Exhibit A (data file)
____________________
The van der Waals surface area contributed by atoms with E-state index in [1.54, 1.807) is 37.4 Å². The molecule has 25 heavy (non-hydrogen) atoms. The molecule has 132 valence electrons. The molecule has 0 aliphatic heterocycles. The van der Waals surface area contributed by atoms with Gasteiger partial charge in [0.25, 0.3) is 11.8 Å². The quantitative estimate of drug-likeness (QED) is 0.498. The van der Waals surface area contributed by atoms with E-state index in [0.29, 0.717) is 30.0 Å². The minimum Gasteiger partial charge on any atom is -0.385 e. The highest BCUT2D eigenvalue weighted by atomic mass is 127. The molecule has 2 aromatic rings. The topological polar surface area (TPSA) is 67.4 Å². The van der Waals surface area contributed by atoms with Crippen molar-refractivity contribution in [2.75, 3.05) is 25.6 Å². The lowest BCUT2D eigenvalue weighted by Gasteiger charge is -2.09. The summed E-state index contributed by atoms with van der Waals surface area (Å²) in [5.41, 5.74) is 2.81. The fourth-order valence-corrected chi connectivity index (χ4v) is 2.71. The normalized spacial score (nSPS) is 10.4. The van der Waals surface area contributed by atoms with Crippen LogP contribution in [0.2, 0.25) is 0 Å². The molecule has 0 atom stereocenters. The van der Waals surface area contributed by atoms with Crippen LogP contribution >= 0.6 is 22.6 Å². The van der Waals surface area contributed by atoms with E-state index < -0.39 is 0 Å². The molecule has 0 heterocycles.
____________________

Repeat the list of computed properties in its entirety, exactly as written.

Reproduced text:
The van der Waals surface area contributed by atoms with E-state index in [1.54, 1.807) is 37.4 Å². The molecule has 25 heavy (non-hydrogen) atoms. The molecule has 132 valence electrons. The molecule has 0 aliphatic heterocycles. The van der Waals surface area contributed by atoms with Gasteiger partial charge in [0.25, 0.3) is 11.8 Å². The quantitative estimate of drug-likeness (QED) is 0.498. The van der Waals surface area contributed by atoms with E-state index in [0.29, 0.717) is 30.0 Å². The minimum Gasteiger partial charge on any atom is -0.385 e. The highest BCUT2D eigenvalue weighted by atomic mass is 127. The molecule has 2 aromatic rings. The topological polar surface area (TPSA) is 67.4 Å². The van der Waals surface area contributed by atoms with Crippen molar-refractivity contribution in [2.75, 3.05) is 25.6 Å². The lowest BCUT2D eigenvalue weighted by Gasteiger charge is -2.09. The summed E-state index contributed by atoms with van der Waals surface area (Å²) in [5.41, 5.74) is 2.81. The fourth-order valence-corrected chi connectivity index (χ4v) is 2.71. The normalized spacial score (nSPS) is 10.4. The van der Waals surface area contributed by atoms with Crippen LogP contribution in [0.2, 0.25) is 0 Å². The molecule has 0 atom stereocenters. The van der Waals surface area contributed by atoms with Crippen LogP contribution >= 0.6 is 22.6 Å². The van der Waals surface area contributed by atoms with E-state index < -0.39 is 0 Å². The molecule has 0 heterocycles.